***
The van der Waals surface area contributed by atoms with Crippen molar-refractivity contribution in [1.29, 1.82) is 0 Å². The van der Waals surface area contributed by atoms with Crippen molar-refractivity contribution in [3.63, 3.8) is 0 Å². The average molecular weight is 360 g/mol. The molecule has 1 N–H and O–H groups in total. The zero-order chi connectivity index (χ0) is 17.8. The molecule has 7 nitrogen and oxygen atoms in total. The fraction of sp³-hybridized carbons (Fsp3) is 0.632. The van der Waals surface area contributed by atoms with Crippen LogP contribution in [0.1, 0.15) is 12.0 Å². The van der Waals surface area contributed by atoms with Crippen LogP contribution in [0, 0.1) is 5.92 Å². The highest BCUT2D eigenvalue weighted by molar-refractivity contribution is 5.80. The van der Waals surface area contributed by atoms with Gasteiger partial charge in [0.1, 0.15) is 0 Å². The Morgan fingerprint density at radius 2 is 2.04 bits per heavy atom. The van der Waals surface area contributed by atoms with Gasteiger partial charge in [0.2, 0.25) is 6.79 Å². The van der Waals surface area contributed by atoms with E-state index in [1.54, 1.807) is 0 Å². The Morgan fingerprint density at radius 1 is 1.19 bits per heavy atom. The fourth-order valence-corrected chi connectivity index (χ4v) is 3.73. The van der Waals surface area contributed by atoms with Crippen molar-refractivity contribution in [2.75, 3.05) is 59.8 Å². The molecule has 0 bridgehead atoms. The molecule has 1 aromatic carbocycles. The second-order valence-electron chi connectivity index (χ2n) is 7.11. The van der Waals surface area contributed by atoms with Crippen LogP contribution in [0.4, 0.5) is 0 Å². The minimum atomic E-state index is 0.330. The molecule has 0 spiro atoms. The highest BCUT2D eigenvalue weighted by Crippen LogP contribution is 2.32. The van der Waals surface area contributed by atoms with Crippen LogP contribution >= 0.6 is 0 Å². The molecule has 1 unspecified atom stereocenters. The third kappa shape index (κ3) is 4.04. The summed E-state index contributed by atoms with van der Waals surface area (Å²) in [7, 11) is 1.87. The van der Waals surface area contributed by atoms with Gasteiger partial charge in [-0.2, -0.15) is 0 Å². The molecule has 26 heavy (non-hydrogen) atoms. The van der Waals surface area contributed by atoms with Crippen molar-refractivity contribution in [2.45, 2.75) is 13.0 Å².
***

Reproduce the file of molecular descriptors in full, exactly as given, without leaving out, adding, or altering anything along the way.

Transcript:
The van der Waals surface area contributed by atoms with Crippen molar-refractivity contribution in [1.29, 1.82) is 0 Å². The van der Waals surface area contributed by atoms with Crippen molar-refractivity contribution in [3.63, 3.8) is 0 Å². The average molecular weight is 360 g/mol. The molecule has 1 N–H and O–H groups in total. The zero-order chi connectivity index (χ0) is 17.8. The molecule has 7 nitrogen and oxygen atoms in total. The fraction of sp³-hybridized carbons (Fsp3) is 0.632. The van der Waals surface area contributed by atoms with Crippen LogP contribution in [0.1, 0.15) is 12.0 Å². The van der Waals surface area contributed by atoms with Crippen LogP contribution in [0, 0.1) is 5.92 Å². The highest BCUT2D eigenvalue weighted by molar-refractivity contribution is 5.80. The van der Waals surface area contributed by atoms with Gasteiger partial charge in [0.1, 0.15) is 0 Å². The Morgan fingerprint density at radius 2 is 2.04 bits per heavy atom. The van der Waals surface area contributed by atoms with Gasteiger partial charge in [0.2, 0.25) is 6.79 Å². The van der Waals surface area contributed by atoms with E-state index in [1.54, 1.807) is 0 Å². The Morgan fingerprint density at radius 1 is 1.19 bits per heavy atom. The fourth-order valence-corrected chi connectivity index (χ4v) is 3.73. The van der Waals surface area contributed by atoms with Crippen molar-refractivity contribution in [2.75, 3.05) is 59.8 Å². The molecule has 0 bridgehead atoms. The molecule has 1 aromatic carbocycles. The second-order valence-electron chi connectivity index (χ2n) is 7.11. The van der Waals surface area contributed by atoms with Crippen LogP contribution in [0.4, 0.5) is 0 Å². The minimum atomic E-state index is 0.330. The molecule has 0 spiro atoms. The highest BCUT2D eigenvalue weighted by Crippen LogP contribution is 2.32. The van der Waals surface area contributed by atoms with Crippen LogP contribution >= 0.6 is 0 Å². The molecule has 1 unspecified atom stereocenters. The third kappa shape index (κ3) is 4.04. The summed E-state index contributed by atoms with van der Waals surface area (Å²) in [7, 11) is 1.87. The van der Waals surface area contributed by atoms with Gasteiger partial charge in [-0.2, -0.15) is 0 Å². The molecule has 26 heavy (non-hydrogen) atoms. The van der Waals surface area contributed by atoms with Crippen molar-refractivity contribution in [2.45, 2.75) is 13.0 Å².